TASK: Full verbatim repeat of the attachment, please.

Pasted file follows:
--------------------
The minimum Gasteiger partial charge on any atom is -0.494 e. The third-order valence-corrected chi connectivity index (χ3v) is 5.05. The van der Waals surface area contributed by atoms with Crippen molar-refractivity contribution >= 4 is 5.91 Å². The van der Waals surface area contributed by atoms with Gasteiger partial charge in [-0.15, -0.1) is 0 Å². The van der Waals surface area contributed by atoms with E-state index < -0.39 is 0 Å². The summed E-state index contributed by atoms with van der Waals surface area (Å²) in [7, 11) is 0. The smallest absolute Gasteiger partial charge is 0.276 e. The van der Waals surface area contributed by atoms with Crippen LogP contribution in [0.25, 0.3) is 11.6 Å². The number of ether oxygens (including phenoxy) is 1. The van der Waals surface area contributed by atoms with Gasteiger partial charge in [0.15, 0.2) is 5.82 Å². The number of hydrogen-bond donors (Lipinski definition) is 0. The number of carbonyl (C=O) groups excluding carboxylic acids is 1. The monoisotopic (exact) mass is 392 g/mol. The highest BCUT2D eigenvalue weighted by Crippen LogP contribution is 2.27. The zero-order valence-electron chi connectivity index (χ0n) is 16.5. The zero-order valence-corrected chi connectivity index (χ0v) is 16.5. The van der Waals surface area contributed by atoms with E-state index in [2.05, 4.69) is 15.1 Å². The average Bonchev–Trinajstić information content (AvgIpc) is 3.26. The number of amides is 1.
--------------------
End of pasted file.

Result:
The minimum Gasteiger partial charge on any atom is -0.494 e. The third-order valence-corrected chi connectivity index (χ3v) is 5.05. The van der Waals surface area contributed by atoms with Crippen molar-refractivity contribution >= 4 is 5.91 Å². The van der Waals surface area contributed by atoms with Gasteiger partial charge in [-0.15, -0.1) is 0 Å². The van der Waals surface area contributed by atoms with E-state index < -0.39 is 0 Å². The summed E-state index contributed by atoms with van der Waals surface area (Å²) in [7, 11) is 0. The smallest absolute Gasteiger partial charge is 0.276 e. The van der Waals surface area contributed by atoms with Crippen LogP contribution in [0.25, 0.3) is 11.6 Å². The number of ether oxygens (including phenoxy) is 1. The van der Waals surface area contributed by atoms with Gasteiger partial charge in [0.15, 0.2) is 5.82 Å². The number of hydrogen-bond donors (Lipinski definition) is 0. The number of carbonyl (C=O) groups excluding carboxylic acids is 1. The monoisotopic (exact) mass is 392 g/mol. The highest BCUT2D eigenvalue weighted by Crippen LogP contribution is 2.27. The zero-order valence-electron chi connectivity index (χ0n) is 16.5. The zero-order valence-corrected chi connectivity index (χ0v) is 16.5. The van der Waals surface area contributed by atoms with E-state index in [2.05, 4.69) is 15.1 Å². The average Bonchev–Trinajstić information content (AvgIpc) is 3.26. The number of amides is 1.